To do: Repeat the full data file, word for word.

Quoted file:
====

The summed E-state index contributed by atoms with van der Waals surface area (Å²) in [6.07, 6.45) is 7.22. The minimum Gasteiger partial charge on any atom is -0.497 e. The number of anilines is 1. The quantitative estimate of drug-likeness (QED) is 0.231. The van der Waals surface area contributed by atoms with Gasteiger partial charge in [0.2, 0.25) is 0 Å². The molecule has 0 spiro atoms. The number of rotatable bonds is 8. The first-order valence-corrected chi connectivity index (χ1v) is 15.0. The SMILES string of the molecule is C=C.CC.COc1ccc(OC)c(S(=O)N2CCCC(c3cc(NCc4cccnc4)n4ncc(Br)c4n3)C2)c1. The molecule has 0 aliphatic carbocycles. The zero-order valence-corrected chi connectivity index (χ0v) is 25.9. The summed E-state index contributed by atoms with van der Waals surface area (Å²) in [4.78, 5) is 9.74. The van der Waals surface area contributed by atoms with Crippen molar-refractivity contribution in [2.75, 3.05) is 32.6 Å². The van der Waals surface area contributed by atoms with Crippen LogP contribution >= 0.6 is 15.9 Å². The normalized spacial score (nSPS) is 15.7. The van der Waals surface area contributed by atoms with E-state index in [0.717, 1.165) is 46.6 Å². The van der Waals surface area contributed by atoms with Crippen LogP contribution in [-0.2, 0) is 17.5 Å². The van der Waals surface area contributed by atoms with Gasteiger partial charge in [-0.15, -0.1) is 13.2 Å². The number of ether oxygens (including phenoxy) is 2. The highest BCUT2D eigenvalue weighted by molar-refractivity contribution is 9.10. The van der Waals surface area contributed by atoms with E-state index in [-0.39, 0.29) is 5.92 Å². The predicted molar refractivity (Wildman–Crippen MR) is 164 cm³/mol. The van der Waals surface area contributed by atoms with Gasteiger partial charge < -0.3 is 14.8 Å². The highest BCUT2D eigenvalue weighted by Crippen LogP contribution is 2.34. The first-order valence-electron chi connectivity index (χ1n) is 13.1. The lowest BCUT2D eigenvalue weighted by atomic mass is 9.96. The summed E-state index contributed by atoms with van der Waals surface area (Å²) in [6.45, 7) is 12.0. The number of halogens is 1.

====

The summed E-state index contributed by atoms with van der Waals surface area (Å²) in [6.07, 6.45) is 7.22. The minimum Gasteiger partial charge on any atom is -0.497 e. The number of anilines is 1. The quantitative estimate of drug-likeness (QED) is 0.231. The van der Waals surface area contributed by atoms with Gasteiger partial charge in [0.2, 0.25) is 0 Å². The molecule has 0 spiro atoms. The number of rotatable bonds is 8. The first-order valence-corrected chi connectivity index (χ1v) is 15.0. The SMILES string of the molecule is C=C.CC.COc1ccc(OC)c(S(=O)N2CCCC(c3cc(NCc4cccnc4)n4ncc(Br)c4n3)C2)c1. The molecule has 0 aliphatic carbocycles. The zero-order valence-corrected chi connectivity index (χ0v) is 25.9. The summed E-state index contributed by atoms with van der Waals surface area (Å²) in [4.78, 5) is 9.74. The van der Waals surface area contributed by atoms with Crippen molar-refractivity contribution in [2.75, 3.05) is 32.6 Å². The van der Waals surface area contributed by atoms with Crippen LogP contribution >= 0.6 is 15.9 Å². The normalized spacial score (nSPS) is 15.7. The van der Waals surface area contributed by atoms with E-state index in [0.717, 1.165) is 46.6 Å². The van der Waals surface area contributed by atoms with Crippen LogP contribution in [-0.2, 0) is 17.5 Å². The van der Waals surface area contributed by atoms with Gasteiger partial charge in [-0.15, -0.1) is 13.2 Å². The number of ether oxygens (including phenoxy) is 2. The highest BCUT2D eigenvalue weighted by molar-refractivity contribution is 9.10. The van der Waals surface area contributed by atoms with E-state index in [-0.39, 0.29) is 5.92 Å². The predicted molar refractivity (Wildman–Crippen MR) is 164 cm³/mol. The van der Waals surface area contributed by atoms with Gasteiger partial charge < -0.3 is 14.8 Å². The highest BCUT2D eigenvalue weighted by Crippen LogP contribution is 2.34. The first-order valence-electron chi connectivity index (χ1n) is 13.1. The lowest BCUT2D eigenvalue weighted by atomic mass is 9.96. The summed E-state index contributed by atoms with van der Waals surface area (Å²) in [6.45, 7) is 12.0. The number of halogens is 1.